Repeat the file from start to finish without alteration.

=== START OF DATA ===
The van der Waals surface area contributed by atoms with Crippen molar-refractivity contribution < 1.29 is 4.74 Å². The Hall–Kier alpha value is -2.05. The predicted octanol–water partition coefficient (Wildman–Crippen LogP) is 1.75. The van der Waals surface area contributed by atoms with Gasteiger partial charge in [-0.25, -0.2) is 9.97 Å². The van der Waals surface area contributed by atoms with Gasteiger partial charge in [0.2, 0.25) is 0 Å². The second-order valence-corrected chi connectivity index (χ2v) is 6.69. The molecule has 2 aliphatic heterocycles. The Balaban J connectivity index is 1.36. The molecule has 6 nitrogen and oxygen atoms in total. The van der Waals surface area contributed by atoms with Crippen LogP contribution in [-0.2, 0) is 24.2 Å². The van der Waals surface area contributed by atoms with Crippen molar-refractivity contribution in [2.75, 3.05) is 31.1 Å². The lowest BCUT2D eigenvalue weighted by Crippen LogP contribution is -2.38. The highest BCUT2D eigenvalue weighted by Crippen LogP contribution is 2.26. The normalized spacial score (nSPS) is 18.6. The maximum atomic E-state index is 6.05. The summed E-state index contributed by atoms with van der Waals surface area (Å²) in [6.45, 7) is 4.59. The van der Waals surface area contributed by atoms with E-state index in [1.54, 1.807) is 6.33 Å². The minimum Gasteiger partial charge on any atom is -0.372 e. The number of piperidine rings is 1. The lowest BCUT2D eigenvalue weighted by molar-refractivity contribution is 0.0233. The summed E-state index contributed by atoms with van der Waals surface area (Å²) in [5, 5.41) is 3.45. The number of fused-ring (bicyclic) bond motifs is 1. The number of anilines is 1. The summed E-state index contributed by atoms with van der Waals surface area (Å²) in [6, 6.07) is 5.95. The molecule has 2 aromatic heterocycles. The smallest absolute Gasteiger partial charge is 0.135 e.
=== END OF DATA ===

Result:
The van der Waals surface area contributed by atoms with Crippen molar-refractivity contribution < 1.29 is 4.74 Å². The Hall–Kier alpha value is -2.05. The predicted octanol–water partition coefficient (Wildman–Crippen LogP) is 1.75. The van der Waals surface area contributed by atoms with Gasteiger partial charge in [-0.25, -0.2) is 9.97 Å². The van der Waals surface area contributed by atoms with Gasteiger partial charge in [0.2, 0.25) is 0 Å². The second-order valence-corrected chi connectivity index (χ2v) is 6.69. The molecule has 2 aliphatic heterocycles. The Balaban J connectivity index is 1.36. The molecule has 6 nitrogen and oxygen atoms in total. The van der Waals surface area contributed by atoms with Crippen LogP contribution in [-0.2, 0) is 24.2 Å². The van der Waals surface area contributed by atoms with Crippen molar-refractivity contribution in [2.75, 3.05) is 31.1 Å². The lowest BCUT2D eigenvalue weighted by Crippen LogP contribution is -2.38. The highest BCUT2D eigenvalue weighted by Crippen LogP contribution is 2.26. The normalized spacial score (nSPS) is 18.6. The maximum atomic E-state index is 6.05. The summed E-state index contributed by atoms with van der Waals surface area (Å²) in [6.45, 7) is 4.59. The van der Waals surface area contributed by atoms with E-state index in [1.54, 1.807) is 6.33 Å². The minimum Gasteiger partial charge on any atom is -0.372 e. The number of piperidine rings is 1. The lowest BCUT2D eigenvalue weighted by molar-refractivity contribution is 0.0233. The summed E-state index contributed by atoms with van der Waals surface area (Å²) in [5, 5.41) is 3.45. The number of fused-ring (bicyclic) bond motifs is 1. The number of anilines is 1. The summed E-state index contributed by atoms with van der Waals surface area (Å²) in [6, 6.07) is 5.95. The molecule has 2 aromatic heterocycles. The smallest absolute Gasteiger partial charge is 0.135 e.